Okay, let me see if I have this right, because it really is confusing.
The Big 10 has 12 teams and the Big 12 has 10 teams.
Shouldn’t that be the other way around?
Maybe Iowa and Indiana can jump to the Big 12, just to make the numbers right. But what will that change, for really it doesn’t matter because the Big 10 the Big 12 have an average of 11 teams, just like they are supposed to.
It seems, at least for the moment, as though the conference realignment talk has grown wearisome, even to schools like Texas and Missouri, which realize that the grass is often greener but the money remains the same shade of green if you stay where you belong.
Do not, however, let this momentary armistice in the made-for-TV reality show “Battle of the Big Time Conferences” fool you. It is not “American Idle” at all, but merely a chance to digest matters as they now stand.
It will come up again and don’t be surprised if the Big East isn’t involved, be it shuffling a couple of schools off to the Big 10, to make it the Big 14, or bringing in a couple of football playing schools to give the Big East some added strength.
It could even be as many as four to give it more than strength. That would give it a playoff game in football.
It certainly is time for the Big East to sit back and look at itself carefully.
When it was formed it was a rather awesome idea that grew out of the mind of Dave Gavitt. The year was 1979 and the league’s formation coincided with that of ESPN, a marriage made in cable TV heaven.
It was mostly a basketball conference then with its finest moment coming in 1985 when Villanova, Georgetown and St. John’s comprised three of the Final Four teams in the NCAA Tournament.
The conference flourished as a basketball conference, grew into a football conference that became a national power through West Virignia, Miami and Virginia Tech, before being brought back to its knees when the Atlantic Coast Conference raided and made off with Miami, Tech and Boston College, which was the heart — if not the soul — of the football league.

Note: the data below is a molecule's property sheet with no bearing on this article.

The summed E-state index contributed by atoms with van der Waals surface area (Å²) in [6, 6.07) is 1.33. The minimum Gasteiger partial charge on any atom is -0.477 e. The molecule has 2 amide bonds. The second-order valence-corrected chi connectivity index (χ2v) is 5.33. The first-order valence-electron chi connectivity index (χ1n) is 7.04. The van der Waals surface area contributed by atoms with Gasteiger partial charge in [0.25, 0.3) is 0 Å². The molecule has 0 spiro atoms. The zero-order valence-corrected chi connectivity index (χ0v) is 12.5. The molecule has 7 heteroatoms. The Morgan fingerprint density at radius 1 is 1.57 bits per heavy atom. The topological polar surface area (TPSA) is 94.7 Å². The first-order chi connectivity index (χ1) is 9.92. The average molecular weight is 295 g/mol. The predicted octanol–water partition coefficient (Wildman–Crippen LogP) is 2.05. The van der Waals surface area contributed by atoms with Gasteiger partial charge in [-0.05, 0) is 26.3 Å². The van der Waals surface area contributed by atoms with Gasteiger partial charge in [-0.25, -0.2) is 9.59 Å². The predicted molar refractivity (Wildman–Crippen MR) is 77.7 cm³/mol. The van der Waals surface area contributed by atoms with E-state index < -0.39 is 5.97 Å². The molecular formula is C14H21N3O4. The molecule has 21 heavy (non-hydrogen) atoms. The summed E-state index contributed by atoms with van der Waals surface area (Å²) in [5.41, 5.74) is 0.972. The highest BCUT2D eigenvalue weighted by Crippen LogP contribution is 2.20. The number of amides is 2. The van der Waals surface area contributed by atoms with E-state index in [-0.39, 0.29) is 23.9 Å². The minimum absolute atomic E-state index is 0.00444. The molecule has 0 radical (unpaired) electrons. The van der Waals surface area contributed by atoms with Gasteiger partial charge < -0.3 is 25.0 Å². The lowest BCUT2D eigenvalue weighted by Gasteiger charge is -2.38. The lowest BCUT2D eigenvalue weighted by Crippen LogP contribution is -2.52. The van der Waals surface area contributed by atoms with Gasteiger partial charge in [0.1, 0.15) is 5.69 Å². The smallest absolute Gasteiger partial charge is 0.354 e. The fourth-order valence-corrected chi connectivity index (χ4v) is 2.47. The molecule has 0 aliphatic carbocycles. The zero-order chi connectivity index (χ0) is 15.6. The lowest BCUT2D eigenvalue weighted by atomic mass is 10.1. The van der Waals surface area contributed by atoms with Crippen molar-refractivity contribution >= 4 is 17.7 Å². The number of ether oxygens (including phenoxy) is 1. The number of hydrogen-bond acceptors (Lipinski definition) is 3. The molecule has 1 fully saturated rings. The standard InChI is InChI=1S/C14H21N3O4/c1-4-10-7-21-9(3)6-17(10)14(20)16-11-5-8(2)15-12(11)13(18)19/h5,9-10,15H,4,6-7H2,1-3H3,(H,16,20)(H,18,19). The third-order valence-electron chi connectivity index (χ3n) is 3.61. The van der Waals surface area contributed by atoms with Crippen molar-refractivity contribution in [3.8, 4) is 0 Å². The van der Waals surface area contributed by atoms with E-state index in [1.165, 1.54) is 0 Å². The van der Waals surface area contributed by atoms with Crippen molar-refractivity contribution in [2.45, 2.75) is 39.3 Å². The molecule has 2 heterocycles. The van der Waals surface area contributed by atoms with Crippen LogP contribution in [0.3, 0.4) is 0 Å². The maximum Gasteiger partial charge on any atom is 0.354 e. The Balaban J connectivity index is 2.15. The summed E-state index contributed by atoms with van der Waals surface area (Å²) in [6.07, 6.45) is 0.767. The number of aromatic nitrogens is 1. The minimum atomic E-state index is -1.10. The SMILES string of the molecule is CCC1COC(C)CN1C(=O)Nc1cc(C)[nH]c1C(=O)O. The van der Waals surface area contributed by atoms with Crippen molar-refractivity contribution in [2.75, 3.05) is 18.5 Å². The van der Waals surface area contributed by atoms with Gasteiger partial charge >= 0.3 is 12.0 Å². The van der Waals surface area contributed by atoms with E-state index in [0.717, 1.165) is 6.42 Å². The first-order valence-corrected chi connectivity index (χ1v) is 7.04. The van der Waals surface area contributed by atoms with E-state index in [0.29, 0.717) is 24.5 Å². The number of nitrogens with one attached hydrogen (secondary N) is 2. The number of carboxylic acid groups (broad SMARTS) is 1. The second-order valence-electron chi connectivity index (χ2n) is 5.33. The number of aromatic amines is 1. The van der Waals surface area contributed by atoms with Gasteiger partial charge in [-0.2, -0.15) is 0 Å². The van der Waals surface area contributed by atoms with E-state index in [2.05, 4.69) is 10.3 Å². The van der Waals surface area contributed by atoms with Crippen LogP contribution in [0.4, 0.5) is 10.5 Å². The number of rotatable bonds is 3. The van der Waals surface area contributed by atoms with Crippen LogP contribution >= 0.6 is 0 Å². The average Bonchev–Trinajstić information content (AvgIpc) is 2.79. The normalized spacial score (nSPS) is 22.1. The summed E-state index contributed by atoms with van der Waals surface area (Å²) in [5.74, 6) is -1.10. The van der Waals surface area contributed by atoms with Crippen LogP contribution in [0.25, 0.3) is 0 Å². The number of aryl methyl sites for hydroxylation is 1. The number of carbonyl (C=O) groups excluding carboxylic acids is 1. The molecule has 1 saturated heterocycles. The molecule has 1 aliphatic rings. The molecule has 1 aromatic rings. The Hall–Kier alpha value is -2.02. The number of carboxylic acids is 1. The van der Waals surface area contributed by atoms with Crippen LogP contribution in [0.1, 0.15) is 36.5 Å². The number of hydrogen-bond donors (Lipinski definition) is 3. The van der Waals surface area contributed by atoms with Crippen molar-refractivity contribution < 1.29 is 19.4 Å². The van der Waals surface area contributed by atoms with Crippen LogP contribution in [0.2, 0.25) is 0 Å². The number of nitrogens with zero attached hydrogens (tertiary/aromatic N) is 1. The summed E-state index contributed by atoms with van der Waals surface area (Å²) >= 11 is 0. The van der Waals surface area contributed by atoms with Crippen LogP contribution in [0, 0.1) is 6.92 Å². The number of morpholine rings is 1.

Since then the Big East has battled to recover in football, but has teetered on the edges of the big time, sort of a ESPN football sideshow that would fill a time slot on a Thursday or Friday night or whenever else the network could fit it in.
Good thing “SportsCenter is such a hit or you might have seen West Virginia playing Louisville at 8 a.m. on a Thursday morning in November.
See, in football, the Big East is anything but big time … and if you don’t believe it, have you seen any of the so-called power conferences clamoring to add the Big East teams?
The Big East needs to change. It needs to understand that football, not basketball, drives an athletic conference in the modern era and that to have a conference where Notre Dame kicks sand in its face on a daily basis only flaunts one’s own weakness.
The Big East is almost like a wounded buffalo in the wild, being tracked by a pack of coyotes waiting to eat it alive. To survive, it must find a way to make sure that its football playing members remain strongly bound and committed to playing at a high national level.
It almost certainly needs to gather in the likes of Memphis and Central Florida, at the very least, for the football side of the conference and it should strongly consider going to 12 football playing schools with a playoff to increase revenue and create a national image of strength and security.
It would, of course, be nothing but a mirage, as show by the way the Big 12 almost came apart at the seams even though it seemed to possess everything a conference needs, but what happened there should serve as warning to the Big East that it can’t just sit back any longer and pretend that it isn’t part of the college athletic world that surrounds it.
E-mail Bob Hertzel at firstname.lastname@example.org.
Okay, let me see if I have this right, because it really is confusing.
- WVU Sports
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